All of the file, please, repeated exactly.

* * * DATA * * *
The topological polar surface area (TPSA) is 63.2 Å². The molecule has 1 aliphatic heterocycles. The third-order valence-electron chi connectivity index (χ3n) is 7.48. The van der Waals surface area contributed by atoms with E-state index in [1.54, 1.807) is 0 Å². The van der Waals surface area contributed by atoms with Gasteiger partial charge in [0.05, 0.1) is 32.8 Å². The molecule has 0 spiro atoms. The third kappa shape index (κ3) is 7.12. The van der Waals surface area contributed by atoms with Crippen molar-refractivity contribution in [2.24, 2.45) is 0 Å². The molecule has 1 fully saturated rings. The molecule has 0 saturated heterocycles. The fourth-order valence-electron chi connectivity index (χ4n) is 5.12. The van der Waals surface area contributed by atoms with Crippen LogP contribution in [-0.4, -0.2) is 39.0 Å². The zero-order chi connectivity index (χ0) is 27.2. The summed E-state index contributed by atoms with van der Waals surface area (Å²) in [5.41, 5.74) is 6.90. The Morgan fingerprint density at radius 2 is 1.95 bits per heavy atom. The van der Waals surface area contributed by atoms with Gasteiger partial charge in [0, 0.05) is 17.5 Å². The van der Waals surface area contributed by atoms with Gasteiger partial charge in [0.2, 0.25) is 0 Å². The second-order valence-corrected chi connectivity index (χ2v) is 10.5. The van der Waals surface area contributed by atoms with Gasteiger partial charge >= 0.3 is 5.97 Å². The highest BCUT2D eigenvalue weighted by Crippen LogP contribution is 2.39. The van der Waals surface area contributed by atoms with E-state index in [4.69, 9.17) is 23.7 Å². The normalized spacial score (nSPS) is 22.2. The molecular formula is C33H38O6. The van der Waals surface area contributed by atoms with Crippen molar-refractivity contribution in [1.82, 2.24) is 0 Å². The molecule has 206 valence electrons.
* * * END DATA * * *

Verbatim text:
The topological polar surface area (TPSA) is 63.2 Å². The molecule has 1 aliphatic heterocycles. The third-order valence-electron chi connectivity index (χ3n) is 7.48. The van der Waals surface area contributed by atoms with E-state index in [1.54, 1.807) is 0 Å². The van der Waals surface area contributed by atoms with Gasteiger partial charge in [0.05, 0.1) is 32.8 Å². The molecule has 0 spiro atoms. The third kappa shape index (κ3) is 7.12. The van der Waals surface area contributed by atoms with Crippen molar-refractivity contribution in [2.24, 2.45) is 0 Å². The molecule has 1 fully saturated rings. The molecule has 0 saturated heterocycles. The fourth-order valence-electron chi connectivity index (χ4n) is 5.12. The van der Waals surface area contributed by atoms with Crippen LogP contribution in [-0.4, -0.2) is 39.0 Å². The zero-order chi connectivity index (χ0) is 27.2. The summed E-state index contributed by atoms with van der Waals surface area (Å²) in [5.41, 5.74) is 6.90. The Morgan fingerprint density at radius 2 is 1.95 bits per heavy atom. The van der Waals surface area contributed by atoms with Gasteiger partial charge in [0, 0.05) is 17.5 Å². The van der Waals surface area contributed by atoms with Gasteiger partial charge in [0.2, 0.25) is 0 Å². The second-order valence-corrected chi connectivity index (χ2v) is 10.5. The van der Waals surface area contributed by atoms with Gasteiger partial charge >= 0.3 is 5.97 Å². The highest BCUT2D eigenvalue weighted by Crippen LogP contribution is 2.39. The van der Waals surface area contributed by atoms with E-state index in [4.69, 9.17) is 23.7 Å². The normalized spacial score (nSPS) is 22.2. The molecular formula is C33H38O6. The van der Waals surface area contributed by atoms with Crippen molar-refractivity contribution in [1.82, 2.24) is 0 Å². The molecule has 206 valence electrons.